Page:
# The GLIMMIX Procedure

### Example 45.12 Fitting a Marginal (GEE-Type) Model

A marginal GEE-type model for clustered data is a model for correlated data that is specified through a mean function, a variance function, and a "working" covariance structure. Because the assumed covariance structure can be wrong, the covariance matrix of the parameter estimates is not based on the model alone. Rather, one of the empirical ("sandwich") estimators is used to make inferences robust against the choice of working covariance structure. PROC GLIMMIX can fit marginal models by using R-side random effects and drawing on the distributional specification in the MODEL statement to derive the link and variance functions. The EMPIRICAL= option in the PROC GLIMMIX statement enables you to choose one of a number of empirical covariance estimators.

The data for this example are from Thall and Vail (1990) and reflect the number of seizures of patients suffering from epileptic episodes. After an eight-week period without treatment, patients were observed four times in two-week intervals during which they received a placebo or the drug Progabide in addition to other therapy. These data are also analyzed in Example 44.7 of Chapter 44: The GENMOD Procedure. The following DATA step creates the data set seizures. The variable id identifies the subjects in the study, and the variable trt identifies whether a subject received the placebo (trt = 0) or the drug Progabide (trt = 1). The variable x1 takes on value 0 for the baseline measurement and 1 otherwise.

data seizures;
array c{5};
input id trt c1-c5;
do i=1 to 5;
x1    = (i > 1);
ltime = (i=1)*log(8) + (i ne 1)*log(2);
cnt   = c{i};
output;
end;
keep id cnt x1 trt ltime;
datalines;
101 1  76 11 14  9  8
102 1  38  8  7  9  4
103 1  19  0  4  3  0
104 0  11  5  3  3  3
106 0  11  3  5  3  3
107 0   6  2  4  0  5
108 1  10  3  6  1  3
110 1  19  2  6  7  4
111 1  24  4  3  1  3
112 1  31 22 17 19 16
113 1  14  5  4  7  4
114 0   8  4  4  1  4
116 0  66  7 18  9 21
117 1  11  2  4  0  4
118 0  27  5  2  8  7
121 1  67  3  7  7  7
122 1  41  4 18  2  5
123 0  12  6  4  0  2
124 1   7  2  1  1  0
126 0  52 40 20 23 12
128 1  22  0  2  4  0
129 1  13  5  4  0  3
130 0  23  5  6  6  5
135 0  10 14 13  6  0
137 1  46 11 14 25 15
139 1  36 10  5  3  8
141 0  52 26 12  6 22
143 1  38 19  7  6  7
145 0  33 12  6  8  4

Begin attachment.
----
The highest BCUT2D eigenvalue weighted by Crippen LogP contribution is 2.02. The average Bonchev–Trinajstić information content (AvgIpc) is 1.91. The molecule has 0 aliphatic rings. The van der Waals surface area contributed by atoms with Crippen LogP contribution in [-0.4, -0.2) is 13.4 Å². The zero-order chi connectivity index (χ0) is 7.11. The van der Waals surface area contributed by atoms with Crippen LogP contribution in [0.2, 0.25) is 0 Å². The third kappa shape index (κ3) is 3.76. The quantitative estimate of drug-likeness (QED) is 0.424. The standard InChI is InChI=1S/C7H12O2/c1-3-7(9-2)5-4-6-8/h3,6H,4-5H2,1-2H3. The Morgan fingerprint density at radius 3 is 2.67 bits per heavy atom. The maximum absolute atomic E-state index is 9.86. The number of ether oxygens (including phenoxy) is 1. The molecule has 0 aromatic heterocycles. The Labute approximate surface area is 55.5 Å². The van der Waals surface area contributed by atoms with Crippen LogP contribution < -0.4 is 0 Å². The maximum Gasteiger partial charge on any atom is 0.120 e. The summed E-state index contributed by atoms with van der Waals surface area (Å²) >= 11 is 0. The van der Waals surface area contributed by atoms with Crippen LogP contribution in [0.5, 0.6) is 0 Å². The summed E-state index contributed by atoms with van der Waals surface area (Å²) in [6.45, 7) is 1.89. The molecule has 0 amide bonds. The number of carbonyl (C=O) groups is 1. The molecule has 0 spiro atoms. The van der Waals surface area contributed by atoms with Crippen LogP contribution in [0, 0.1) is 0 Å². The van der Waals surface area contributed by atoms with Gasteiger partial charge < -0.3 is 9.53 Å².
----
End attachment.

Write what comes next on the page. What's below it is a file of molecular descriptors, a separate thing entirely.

147 1   7  1  1  2  3
201 0  18  4  4  6  2
202 0  42  7  9 12 14
203 1  36  6 10  8  8
204 1  11  2  1  0  0
205 0  87 16 24 10  9
206 0  50 11  0  0  5
208 1  22  4  3  2  4
209 1  41  8  6  5  7
210 0  18  0  0  3  3
211 1  32  1  3  1  5
213 0 111 37 29 28 29
214 1  56 18 11 28 13
215 0  18  3  5  2  5
217 0  20  3  0  6  7
218 1  24  6  3  4  0
219 0  12  3  4  3  4
220 0   9  3  4  3  4
221 1  16  3  5  4  3
222 0  17  2  3  3  5
225 1  22  1 23 19  8
226 0  28  8 12  2  8
227 0  55 18 24 76 25
228 1  25  2  3  0  1
230 0   9  2  1  2  1
232 1  13  0  0  0  0
234 0  10  3  1  4  2
236 1  12  1  4  3  2
238 0  47 13 15 13 12
;


The model fit initially with the following PROC GLIMMIX statements is a Poisson generalized linear model with effects for an intercept, the baseline measurement, the treatment, and their interaction:

proc glimmix data=seizures;
model cnt = x1 trt x1*trt / dist=poisson offset=ltime
ddfm=none s;
run;


The DDFM =NONE option is chosen in the MODEL statement to produce chi-square and z tests instead of F and t tests.

Because the initial pretreatment time period is four times as long as the subsequent measurement intervals, an offset variable is used to standardize the counts. If denotes the number of seizures of subject i in time interval j of length , then is the number of seizures per time unit. Modeling the average number per time unit with a log link leads to or . The logarithm of time (variable ltime) thus serves as an offset. Suppose that denotes the intercept, the effect of x1, and the effect of trt. Then is the expected number of seizures per week in the placebo group at baseline. The corresponding numbers in the treatment group are at baseline and for postbaseline visits.

The "Model Information" table shows that the parameters in this Poisson model are estimated by maximum likelihood (Output 45.12.1). In addition to the default link and variance function, the variable ltime is used as an offset.

Output 45.12.1: Model Information in Poisson GLM